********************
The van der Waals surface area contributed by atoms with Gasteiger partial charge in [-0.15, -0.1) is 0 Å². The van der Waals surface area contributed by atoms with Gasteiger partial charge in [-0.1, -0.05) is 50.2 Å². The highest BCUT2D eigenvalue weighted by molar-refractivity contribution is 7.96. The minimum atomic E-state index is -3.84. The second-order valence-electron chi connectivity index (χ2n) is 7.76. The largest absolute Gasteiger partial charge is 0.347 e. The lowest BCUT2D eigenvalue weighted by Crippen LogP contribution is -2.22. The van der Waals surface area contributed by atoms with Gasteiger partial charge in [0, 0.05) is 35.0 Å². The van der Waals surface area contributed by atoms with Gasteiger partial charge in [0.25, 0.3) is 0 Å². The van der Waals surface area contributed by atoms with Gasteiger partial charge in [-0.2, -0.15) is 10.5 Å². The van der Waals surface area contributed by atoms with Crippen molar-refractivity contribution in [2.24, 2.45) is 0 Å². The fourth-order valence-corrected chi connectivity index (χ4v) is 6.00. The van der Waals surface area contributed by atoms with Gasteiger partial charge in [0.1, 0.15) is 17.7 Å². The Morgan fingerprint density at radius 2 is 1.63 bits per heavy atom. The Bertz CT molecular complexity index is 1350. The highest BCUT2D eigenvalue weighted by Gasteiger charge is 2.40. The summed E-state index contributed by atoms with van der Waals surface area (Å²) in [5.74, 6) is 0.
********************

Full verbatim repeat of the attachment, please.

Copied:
The van der Waals surface area contributed by atoms with Gasteiger partial charge in [-0.15, -0.1) is 0 Å². The van der Waals surface area contributed by atoms with Gasteiger partial charge in [-0.1, -0.05) is 50.2 Å². The highest BCUT2D eigenvalue weighted by molar-refractivity contribution is 7.96. The minimum atomic E-state index is -3.84. The second-order valence-electron chi connectivity index (χ2n) is 7.76. The largest absolute Gasteiger partial charge is 0.347 e. The lowest BCUT2D eigenvalue weighted by Crippen LogP contribution is -2.22. The van der Waals surface area contributed by atoms with Gasteiger partial charge in [0, 0.05) is 35.0 Å². The van der Waals surface area contributed by atoms with Gasteiger partial charge in [0.25, 0.3) is 0 Å². The van der Waals surface area contributed by atoms with Gasteiger partial charge in [-0.2, -0.15) is 10.5 Å². The van der Waals surface area contributed by atoms with Crippen molar-refractivity contribution in [2.24, 2.45) is 0 Å². The fourth-order valence-corrected chi connectivity index (χ4v) is 6.00. The van der Waals surface area contributed by atoms with Gasteiger partial charge in [0.1, 0.15) is 17.7 Å². The Morgan fingerprint density at radius 2 is 1.63 bits per heavy atom. The Bertz CT molecular complexity index is 1350. The highest BCUT2D eigenvalue weighted by Gasteiger charge is 2.40. The summed E-state index contributed by atoms with van der Waals surface area (Å²) in [5.74, 6) is 0.